Load Balance (LB) is computed as the ratio between average useful computation time (across all processes) and maximum useful computation time (also across all processes):
LB = average computation time / maximum computation time
Communication Efficiency (CommE) is the maximum across all processes of the ratio between useful computation time and total runtime:
CommE = maximum computation time / total runtime
CommE identifies when code is inefficient because it spends a large amount of time communicating rather than performing useful computations. CommE is composed of two additional metrics that reflect two causes of excessive time within communication:
Processes waiting at communication points for other processes to arrive (i.e. serialisation)
Processes transferring large amounts of data relative to the network capacity
These are measured using Serialisation Efficiency and Transfer Efficiency. In obtaining these two sub-metrics we first calculate (using the Dimemas simulator) how the code would behave if run on an idealised network where transmission of data takes zero time.
Serialisation Efficiency (SerE) describes any loss of efficiency due to dependencies between processes causing alternating processes to wait:
SerE = maximum computation time on ideal network / total runtime on ideal network
Transfer Efficiency (TE) measures inefficiencies due to time in data transfer:
TE = total runtime on ideal network / total runtime on real network
These two sub-metrics combine to give Communication Efficiency:
CommE = Serialisation Efficiency * Transfer Efficiency
The final metric in the hierarchy is Computation Efficiency (CompE), which are ratios of total time in useful computation summed over all processes. For strong scaling (i.e. problem size is constant) it is the ratio of total time in useful computation for a reference case (e.g. on 1 process or 1 compute node) to the total time as the number of processes (or nodes) is increased. For CompE to have a value of 1 this time must remain constant regardless of the number of processes.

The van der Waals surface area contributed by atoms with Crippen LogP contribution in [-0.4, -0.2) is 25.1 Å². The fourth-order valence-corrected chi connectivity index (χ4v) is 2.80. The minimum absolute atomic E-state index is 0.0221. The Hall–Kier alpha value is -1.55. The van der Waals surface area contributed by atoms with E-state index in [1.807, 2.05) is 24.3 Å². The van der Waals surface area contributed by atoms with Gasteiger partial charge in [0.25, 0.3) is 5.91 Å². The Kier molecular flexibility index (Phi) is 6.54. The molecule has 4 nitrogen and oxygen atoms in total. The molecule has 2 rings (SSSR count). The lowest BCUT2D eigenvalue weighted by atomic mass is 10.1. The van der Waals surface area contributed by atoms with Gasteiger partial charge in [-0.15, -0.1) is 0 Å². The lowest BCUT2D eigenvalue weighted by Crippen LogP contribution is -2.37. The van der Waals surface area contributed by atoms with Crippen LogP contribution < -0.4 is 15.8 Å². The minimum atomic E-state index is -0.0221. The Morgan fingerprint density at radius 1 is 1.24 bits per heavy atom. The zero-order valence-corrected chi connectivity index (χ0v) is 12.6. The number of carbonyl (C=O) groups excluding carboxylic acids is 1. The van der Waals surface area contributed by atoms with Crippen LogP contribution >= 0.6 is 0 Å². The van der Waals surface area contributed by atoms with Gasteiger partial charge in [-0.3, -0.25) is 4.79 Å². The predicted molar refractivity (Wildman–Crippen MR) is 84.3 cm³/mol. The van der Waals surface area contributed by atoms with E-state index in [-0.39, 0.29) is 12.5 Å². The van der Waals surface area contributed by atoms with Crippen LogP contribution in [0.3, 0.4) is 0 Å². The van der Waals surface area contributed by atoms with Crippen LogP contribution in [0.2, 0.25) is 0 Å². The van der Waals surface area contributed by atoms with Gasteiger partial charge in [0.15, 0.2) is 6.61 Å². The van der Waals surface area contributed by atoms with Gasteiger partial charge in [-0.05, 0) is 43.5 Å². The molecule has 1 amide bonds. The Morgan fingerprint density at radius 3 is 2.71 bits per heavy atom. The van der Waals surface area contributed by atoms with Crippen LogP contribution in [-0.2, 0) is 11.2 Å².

Insight into possible causes of poor computation scaling can be investigated using metrics devised from processor hardware counter data. Two causes of poor computational scaling are:
Dividing work over additional processes increases the total computation required
Using additional processes leads to contention for shared resources
and we investigate these using Instruction Scaling and Instructions Per Cycle (IPC) Scaling.
Instruction Scaling is the ratio of total number of useful instructions for a reference case (e.g. 1 processor) compared to values when increasing the numbers of processes. A decrease in Instruction Efficiency corresponds to an increase in the total number of instructions required to solve a computational problem.
IPC Scaling compares IPC to the reference, where lower values indicate that rate of computation has slowed. Typical causes for this include decreasing cache hit rate and exhaustion of memory bandwidth, these can leave processes stalled and waiting for data.
We sincerely hope this methodology will be adopted by our users and others and will form part of the project's legacy. If you would like to know more about the POP metrics and the tools used to generate them please check out the rest of the Learning Material on our website, especially the document on POP Metrics.